20050620, 19:05  #11 
Jun 2003
Oxford, UK
2×7×137 Posts 
Riesel "proof" guidance.
The prime 3 is 2 order base 5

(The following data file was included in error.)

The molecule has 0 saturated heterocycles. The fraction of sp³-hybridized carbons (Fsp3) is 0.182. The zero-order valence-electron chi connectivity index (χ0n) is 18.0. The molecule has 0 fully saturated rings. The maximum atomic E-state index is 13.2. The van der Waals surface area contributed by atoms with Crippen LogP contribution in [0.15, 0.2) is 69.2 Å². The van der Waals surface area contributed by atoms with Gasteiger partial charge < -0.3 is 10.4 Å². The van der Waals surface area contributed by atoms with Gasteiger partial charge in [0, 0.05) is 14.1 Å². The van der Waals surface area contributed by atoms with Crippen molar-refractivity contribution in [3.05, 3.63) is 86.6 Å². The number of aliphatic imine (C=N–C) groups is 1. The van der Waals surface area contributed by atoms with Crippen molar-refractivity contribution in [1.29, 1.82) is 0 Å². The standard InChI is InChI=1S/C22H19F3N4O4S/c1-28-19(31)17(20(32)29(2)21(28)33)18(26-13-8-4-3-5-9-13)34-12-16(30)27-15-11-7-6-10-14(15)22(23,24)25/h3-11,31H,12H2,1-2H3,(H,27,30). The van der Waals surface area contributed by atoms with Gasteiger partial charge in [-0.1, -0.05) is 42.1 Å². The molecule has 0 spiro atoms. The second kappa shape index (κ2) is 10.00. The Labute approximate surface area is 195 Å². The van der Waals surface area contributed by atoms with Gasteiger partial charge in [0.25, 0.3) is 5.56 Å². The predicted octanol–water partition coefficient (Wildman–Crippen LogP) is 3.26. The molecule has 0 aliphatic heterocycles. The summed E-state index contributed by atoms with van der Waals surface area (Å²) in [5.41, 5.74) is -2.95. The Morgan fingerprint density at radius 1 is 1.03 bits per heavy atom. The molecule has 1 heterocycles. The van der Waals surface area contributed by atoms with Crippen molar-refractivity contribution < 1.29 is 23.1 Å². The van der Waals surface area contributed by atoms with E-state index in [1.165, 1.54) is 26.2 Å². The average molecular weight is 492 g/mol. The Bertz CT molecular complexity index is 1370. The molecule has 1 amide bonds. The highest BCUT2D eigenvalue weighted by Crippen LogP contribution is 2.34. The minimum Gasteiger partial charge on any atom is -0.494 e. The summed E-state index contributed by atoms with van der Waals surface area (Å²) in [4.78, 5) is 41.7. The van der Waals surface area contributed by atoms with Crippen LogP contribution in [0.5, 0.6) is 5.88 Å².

Similarly 31 is 3 order base 5 13 is 4 base 5 7 is 6 order base 5 601 is 12 order base 5 The table I looked at was: 1 X 2 .......X 3 X 4 .................X 5 X.....X 6 .........................X 7 X 8 .......X........X 9 X 10 .................................X (601) 11 X....X 12 ...............X.......X Lets look at 601, only 1/601 k's will ensure 601 appears as a factor in the power series k*2^51, and in the instance I gave, at the case k*5^101, this means that the k must be 25mod601 as mod(25*5^101, 601)=0 So the smallest k which is Riesel is 25mod601, or (a multiple of 601)+25. You can show (in my case, by trial and error) that 577 is the smallest number which provides the right mods for the other four primes. And then 577*601+25=346802 Proving this to be the smallest is our task. I have had it confirmed that no other k provides for a smaller covering set using small primes. We can, perhaps, see this if we look at the other primes with small order base 5. These are: 11 and 71 are 5 order base 5 19531 is 7 order base 5 313 is 8 order base 5 829 is 9 order base 5 521 is 10 order base 5 12207031 is 11 order base 5 And that is the whole list of primes with order <=12. Their orders base 5 are not factors of 12, so that any covering set would have to look at a larger range of n. The only smaller range of n might be 10. For example to include 11 and 71, we would need a range of n of a multiple of 5. If we look at 10, then we have 4 possible positions covered with 11 and 71, and a further 3 could be covered with the prime 3 and one more with 521. However, that is only 8 positions out of 10 covered with no further possibilities of cover with small primes. In general it is only worth looking at any set of primes where the conditions 1) a set of primes exists with orders base 5 which are all factors of any given composite and where 2) for that set, Sigma(1/order base 5) is >= than 1, are both satisfied. Even then, therre is guarantee that you can line them up to eliminate every possible combination. In the example just quoted, Sigma (1/order base 5) is 1/5+1/5+1/10+1/2 = 1 exactly, but only 80% of positions can be covered. As you can see my maths is shaky. This is no proof, but it shows my thinking when I arrived at the Riesel number that I think is the smallest. I was lucky because my sequential combination of the 5 primes happened to give this number. For this reason I was not able to find the lowest k for the Sierpinski series. I hypothesised a higher k and someone else found a different sequencing of the five primes which make up the covering set, which if I remember were 3,13,7,313 and 601, all of whose order base 5 are again factors of 12. Hope this helps. If someone wants to lay this out in mathematical notation they are very welcome. Regards Robert Smith Last fiddled with by robert44444uk on 20050620 at 19:12